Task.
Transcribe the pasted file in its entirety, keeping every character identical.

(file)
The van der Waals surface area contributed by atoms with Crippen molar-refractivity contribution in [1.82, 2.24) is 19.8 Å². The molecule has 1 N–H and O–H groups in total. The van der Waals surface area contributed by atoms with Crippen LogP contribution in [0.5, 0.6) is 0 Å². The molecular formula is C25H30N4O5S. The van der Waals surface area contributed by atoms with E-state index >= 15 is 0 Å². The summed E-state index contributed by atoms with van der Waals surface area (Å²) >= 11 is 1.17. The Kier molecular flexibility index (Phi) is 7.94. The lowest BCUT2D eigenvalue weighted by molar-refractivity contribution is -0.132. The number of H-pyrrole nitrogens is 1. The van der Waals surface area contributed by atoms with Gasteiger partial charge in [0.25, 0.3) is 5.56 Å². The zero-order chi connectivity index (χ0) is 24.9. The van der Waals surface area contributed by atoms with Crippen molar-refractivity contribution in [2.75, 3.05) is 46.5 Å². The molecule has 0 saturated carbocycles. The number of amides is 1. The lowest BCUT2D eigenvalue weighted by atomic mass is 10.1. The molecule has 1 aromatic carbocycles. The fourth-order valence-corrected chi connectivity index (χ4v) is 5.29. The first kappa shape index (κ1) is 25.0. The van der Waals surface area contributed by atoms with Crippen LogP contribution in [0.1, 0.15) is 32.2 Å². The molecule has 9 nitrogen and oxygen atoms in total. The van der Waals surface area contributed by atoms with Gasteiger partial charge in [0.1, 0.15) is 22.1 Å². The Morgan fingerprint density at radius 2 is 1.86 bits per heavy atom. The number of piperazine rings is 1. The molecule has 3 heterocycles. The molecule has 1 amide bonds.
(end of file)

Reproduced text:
The van der Waals surface area contributed by atoms with Crippen molar-refractivity contribution in [1.82, 2.24) is 19.8 Å². The molecule has 1 N–H and O–H groups in total. The van der Waals surface area contributed by atoms with Crippen LogP contribution in [0.5, 0.6) is 0 Å². The molecular formula is C25H30N4O5S. The van der Waals surface area contributed by atoms with E-state index >= 15 is 0 Å². The summed E-state index contributed by atoms with van der Waals surface area (Å²) >= 11 is 1.17. The Kier molecular flexibility index (Phi) is 7.94. The lowest BCUT2D eigenvalue weighted by molar-refractivity contribution is -0.132. The number of H-pyrrole nitrogens is 1. The van der Waals surface area contributed by atoms with Gasteiger partial charge in [0.25, 0.3) is 5.56 Å². The zero-order chi connectivity index (χ0) is 24.9. The van der Waals surface area contributed by atoms with Crippen molar-refractivity contribution in [2.75, 3.05) is 46.5 Å². The molecule has 0 saturated carbocycles. The number of amides is 1. The lowest BCUT2D eigenvalue weighted by atomic mass is 10.1. The molecule has 1 aromatic carbocycles. The fourth-order valence-corrected chi connectivity index (χ4v) is 5.29. The first kappa shape index (κ1) is 25.0. The van der Waals surface area contributed by atoms with Crippen LogP contribution in [0.1, 0.15) is 32.2 Å². The molecule has 9 nitrogen and oxygen atoms in total. The van der Waals surface area contributed by atoms with Gasteiger partial charge in [0.1, 0.15) is 22.1 Å². The Morgan fingerprint density at radius 2 is 1.86 bits per heavy atom. The number of piperazine rings is 1. The molecule has 3 heterocycles. The molecule has 1 amide bonds.